Feeling rather jaded about second life today. Since mesh became a thing, it’s raised the bar for skill level needed to make competitive products, if you don’t have the skill to use a 3d modeller, you find someone who does and pay them to make models for you.
There’s lots of “market places” for 3d models, turbosquid, cgtrader and sketchfab to name a few. They all have licenses for the usage of models distributed on their site. These sites are geared towards those who can’t otherwise afford to hire a 3d modeller exclusively - indie devs etc. You’re usually not supposed to resell them, or claim you made them.
CGTrader and turbosquid have specific terms in their license that you may not upload them to virtual worlds including second life - sketchfab does not.
The other way is full perm meshes. Presumably these full perm meshes are made by 3d artists and sold on second life market place, rather than people simply reselling meshes they bought on one of the previous web sites (it does happen). Full perm meshes almost always require to be part of a larger build - ie sticking some scripts in them and calling it a day is not a larger build.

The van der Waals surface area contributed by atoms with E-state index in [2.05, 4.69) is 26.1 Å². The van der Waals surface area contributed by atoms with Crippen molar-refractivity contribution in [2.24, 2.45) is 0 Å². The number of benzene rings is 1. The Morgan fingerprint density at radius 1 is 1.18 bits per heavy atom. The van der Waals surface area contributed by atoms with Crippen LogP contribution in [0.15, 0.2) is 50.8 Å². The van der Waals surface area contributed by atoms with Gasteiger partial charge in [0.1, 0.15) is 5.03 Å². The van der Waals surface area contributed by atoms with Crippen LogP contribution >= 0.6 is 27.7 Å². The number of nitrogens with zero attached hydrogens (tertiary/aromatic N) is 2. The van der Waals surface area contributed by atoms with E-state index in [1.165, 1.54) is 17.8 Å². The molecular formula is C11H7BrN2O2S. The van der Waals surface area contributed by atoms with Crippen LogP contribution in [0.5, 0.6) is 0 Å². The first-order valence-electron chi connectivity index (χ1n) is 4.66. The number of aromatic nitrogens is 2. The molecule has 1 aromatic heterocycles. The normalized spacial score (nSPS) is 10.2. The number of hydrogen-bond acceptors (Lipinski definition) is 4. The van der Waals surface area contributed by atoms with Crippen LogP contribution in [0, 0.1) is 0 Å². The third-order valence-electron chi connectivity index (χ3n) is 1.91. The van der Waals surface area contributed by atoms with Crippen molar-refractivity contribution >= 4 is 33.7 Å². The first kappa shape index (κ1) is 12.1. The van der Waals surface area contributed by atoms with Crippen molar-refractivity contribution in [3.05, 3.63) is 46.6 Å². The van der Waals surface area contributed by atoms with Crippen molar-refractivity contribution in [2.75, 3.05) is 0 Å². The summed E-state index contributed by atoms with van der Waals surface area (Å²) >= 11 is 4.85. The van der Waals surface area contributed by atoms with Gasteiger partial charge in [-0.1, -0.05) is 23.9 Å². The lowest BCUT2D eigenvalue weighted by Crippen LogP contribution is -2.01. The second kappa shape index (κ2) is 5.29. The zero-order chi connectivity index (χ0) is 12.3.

It’s important to read - and understand - terms and conditions, why? because if we’re going to make out that copyright matters, if we are really going to fire off DMCA notices at people who infringe our rights, then it’s important that we make sure we are absolutely above board.
I think though, too many people are out to make a quick buck - buy a model on sketchfab for $9US or whatever, put some scripts in it you prepared earlier and sell it on for about the same price.
Now, that might seem ok to you, but consider if you’re making breedables - virtual items that people often invest in, sometimes hundreds or even thousands of dollars. Now imagine the creator of the 3d art you didn’t read the TOS about, decided to come after you. Sends Linden Labs a DMCA infringement notice, and suddenly everybody’s copy of your breedable is deleted from the grid. You’re going to have some very angry customers.
What you do with your business, is entirely your business. If you’ve read the TOS, and it’s entirely above board, then great - this article isn’t aimed at you. For those who think no one will notice, or it’s okay: I paid them money I can do what I like (you paid for a license to use, not the copyright), then maybe think twice about it.